Niche car manufacturer David Brown Automotive relocates to new Silverstone Park premises
15 December 2017
David Brown Automotive has moved its headquarters and production of its niche luxury vehicles – the Speedback GT and Mini Remastered – into new 18,000 sq ft premises at Silverstone Park.
It becomes the third company using high-tech processes to move into industrial units that are part of a 125,000 sq ft speculative development at the estate with Enterprise Zone status.
Others include telecoms specialist MLL and low carbon vehicles expert Twintec-Baumot.
A number of key factors were behind David Brown Automotive’s decision to move to Silverstone Park. Company founder, David Brown said: “It had to be somewhere that gave us the right kind of customer-focused ability and a pedigree of low-volume, niche automotive manufacture, plus Silverstone Park quite simply had the best sized premises for what we needed.
“Getting here is straightforward, particularly from London and abroad and the Silverstone name also influences a great deal; it’s just a great place to be.”
The “brilliant” skill set of companies in the surrounding Silverstone Technology Cluster also had a bearing. He continued: “These are very rural surroundings and it amazes me that hidden down a country lane you can find a company with ten five-axis CNC machines capable of making anything you need.
“I am guessing a lot of that is borne out of companies and individuals being originally connected to motorsport. The region is clearly full of highly-skilled technicians and companies with great manufacturing abilities.”
Back to production and there is a significant twist with David Brown Automotive’s end product: each car starts out using traditional coach building skills, combined with state-of-the-art technology during both development and assembly.
Both Speedback GT and Mini Remastered draw on inspiration from the Sixties with around 70 per cent of sales made to overseas buyers. David hopes the company can in the not too distant future produce ten Speedback GTs and close to 100 Mini Remastered vehicles per year.
An astonishing 8,000 hours alone go into handcrafting a Speedback GT before it is sold for £495,000 excluding taxes. Mini Remastered is a little more affordable: £75,000 before tax…
“We use a strapline for the business which is ‘coachbuilding for the 21st century’,” explained David. “Depending which product it is, we either remaster classic Minis Ms back up to and then well past their former glory; with Speedback GT we build a newly designed car reminiscent of the 1960s but which incorporates all the technology and functions you take for granted in a modern car.”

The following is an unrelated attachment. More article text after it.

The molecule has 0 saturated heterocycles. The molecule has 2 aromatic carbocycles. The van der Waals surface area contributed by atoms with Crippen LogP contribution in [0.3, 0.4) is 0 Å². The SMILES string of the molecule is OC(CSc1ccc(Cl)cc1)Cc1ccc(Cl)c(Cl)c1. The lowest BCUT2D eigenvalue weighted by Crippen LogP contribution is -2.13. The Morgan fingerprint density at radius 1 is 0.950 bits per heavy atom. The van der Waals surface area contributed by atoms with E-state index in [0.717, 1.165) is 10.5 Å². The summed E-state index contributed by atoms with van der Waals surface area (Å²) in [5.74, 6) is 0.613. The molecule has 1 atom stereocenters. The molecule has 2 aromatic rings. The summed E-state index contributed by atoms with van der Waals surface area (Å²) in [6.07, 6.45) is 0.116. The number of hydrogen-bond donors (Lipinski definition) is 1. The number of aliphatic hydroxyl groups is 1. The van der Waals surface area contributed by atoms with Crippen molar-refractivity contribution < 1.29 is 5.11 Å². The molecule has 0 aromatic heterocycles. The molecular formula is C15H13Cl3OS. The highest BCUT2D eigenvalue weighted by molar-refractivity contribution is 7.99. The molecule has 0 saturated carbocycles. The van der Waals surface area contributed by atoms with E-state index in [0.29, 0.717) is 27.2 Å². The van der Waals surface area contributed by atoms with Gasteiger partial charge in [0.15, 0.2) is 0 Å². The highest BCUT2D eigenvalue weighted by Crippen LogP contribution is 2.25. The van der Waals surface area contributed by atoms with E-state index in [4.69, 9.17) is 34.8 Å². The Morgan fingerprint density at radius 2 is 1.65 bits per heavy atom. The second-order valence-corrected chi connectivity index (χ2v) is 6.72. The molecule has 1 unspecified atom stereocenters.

David hails from an engineering background in heavy earth moving equipment. He’s also been a successful rally driver and he explained: “Speedback GT was borne out of a classic car rally I did some years ago when I drove a Ferrari Daytona convertible – it was one of the best cars I’d ever heard of until I drove it. It was awful and when it broke down in 95 degree heat I was glad to hire a small modern hatchback to keep me going!
“That reminded me just how good modern cars are and I thought it would be nice to combine the shape of Sixties and put a contemporary powertrain and systems into it, alongside modern day accuracy in its build and assembly. That was one idea, combined with seeing from a manufacturing point of view that you could make some really beautiful things in the old style but in a new way with exceptional quality.”
Every area of every vehicle produced is measured as precisely as modern technology will allow – this is achieved in part with on-site help from the Silverstone Park Metrology Facility whose Hexagon Manufacturing Intelligence machinery is used by Formula 1 teams and manufacturers of medical devices among others and is accurate to sub-micron levels (less than 1000th of a millimetre).
David commented: “A lot of digital information is used. With Speedback GT, we initially built a full-scale clay model which gave us the references for all the A surfaces of the car. That digital information was then used to make the tooling over which the handcrafted panels are measured and built against.”
What David Brown Automotive is creating at Silverstone Park is almost unique in the automotive world: cars with performance and reliability only made possible by modern-day engineering techniques but still bearing a vital ingredient from a bygone era – soul.
David concludes: “When the likes of Ferrari and Aston Martin built cars in the Sixties they used a joiner or the likes of a chap called Bob with a file. Almost certainly their cars were not going fit together very well and would be different from one side to the other.
“That has gone now and it’s all been made possible by technology.”